How to add kernel to custom image?

Asked by Rob

Hi all,

I'm sorry if this question has already been asked, I've been struggling on my own for a while to get everything working... and I don't really have much of a clue as I'm relatively new to linux.

Basically, I can't install Ubuntu on my laptop because it doesn't see the emmc drive to reformat it. I installed Ubuntu on an SD card for the moment to try and work things out, I discovered that by adding the 5.13 kernel, Ubuntu (on the SD card) finally recognised my emmc drive.

I read about about someone having success with a similar model to my laptop (Lenovo 11ADA05) installing Manjaro with a custom live image using the 5.13 kernel. But I don't have much of a clue how to add the kernel to cubic, I don't really need to alter the image outside of being able to boot using a kernel that can read my emmc drive.

Any help would be truly appreciated!

Rob

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Cubic PPA (cubic-wizard) said :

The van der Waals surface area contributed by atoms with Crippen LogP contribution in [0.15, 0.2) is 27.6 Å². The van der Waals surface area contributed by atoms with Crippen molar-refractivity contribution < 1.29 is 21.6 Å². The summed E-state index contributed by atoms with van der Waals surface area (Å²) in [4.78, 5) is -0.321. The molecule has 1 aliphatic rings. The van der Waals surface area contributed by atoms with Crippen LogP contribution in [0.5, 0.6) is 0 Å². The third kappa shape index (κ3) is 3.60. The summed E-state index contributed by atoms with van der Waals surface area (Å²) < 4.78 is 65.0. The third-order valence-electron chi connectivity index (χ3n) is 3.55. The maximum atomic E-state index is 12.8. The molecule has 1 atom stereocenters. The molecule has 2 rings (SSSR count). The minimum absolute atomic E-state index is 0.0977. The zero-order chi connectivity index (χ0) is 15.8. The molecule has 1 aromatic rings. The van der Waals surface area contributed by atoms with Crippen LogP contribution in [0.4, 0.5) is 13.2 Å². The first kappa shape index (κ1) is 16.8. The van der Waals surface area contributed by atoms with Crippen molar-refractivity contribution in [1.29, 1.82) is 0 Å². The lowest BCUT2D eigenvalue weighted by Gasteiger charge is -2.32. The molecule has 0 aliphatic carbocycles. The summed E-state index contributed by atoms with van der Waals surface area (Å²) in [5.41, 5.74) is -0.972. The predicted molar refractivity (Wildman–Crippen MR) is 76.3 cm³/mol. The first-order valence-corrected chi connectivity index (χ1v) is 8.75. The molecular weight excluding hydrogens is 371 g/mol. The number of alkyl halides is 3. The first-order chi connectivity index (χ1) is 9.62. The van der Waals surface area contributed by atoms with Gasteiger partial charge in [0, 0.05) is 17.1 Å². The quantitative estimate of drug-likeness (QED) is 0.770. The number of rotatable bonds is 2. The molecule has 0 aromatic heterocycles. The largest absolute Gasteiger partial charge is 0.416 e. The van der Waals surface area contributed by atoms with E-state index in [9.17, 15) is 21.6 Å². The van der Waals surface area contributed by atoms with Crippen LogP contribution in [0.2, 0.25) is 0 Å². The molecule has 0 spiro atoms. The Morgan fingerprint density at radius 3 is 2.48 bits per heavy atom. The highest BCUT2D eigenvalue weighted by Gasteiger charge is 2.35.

#1

I'll assume the kernel you want to install is available in the repositories for the Ubuntu version you are customizing. (You didn't mention the version in your question).

See Option (A) in the answer to this question:

    "Why can't I see Kernel 5.3.0-18 files on the Kernels tab for Ubuntu 19.10?"

    https://answers.launchpad.net/cubic/+question/688169

Remember to select the newly installed kernel on the Kernels tab on Cubic's Options page, so this kernel is also used to boot your ISO (in addition to being installed to disk when you install your customized ISO).

Revision history for this message
Kippykip (kippykip) said :
#2

I think I just copied the initrd and vmlinuz files somewhere and pasted them in the custom-root/boot/ directory then it shows up as an option to use in the next page on Cubic

Revision history for this message
Cubic PPA (cubic-wizard) said :
#3

That will work as long as you have a kernel that is compiled for your hardware, and as long as you have a matching pair of vmlinuz and initrd files.

Nevertheless, I suggest always executing the following after coping kernel files into /boot:

    $ update-initramfs -uk all

(Note that `apt install` always does this automatically when installing a kernel from the official repositories).

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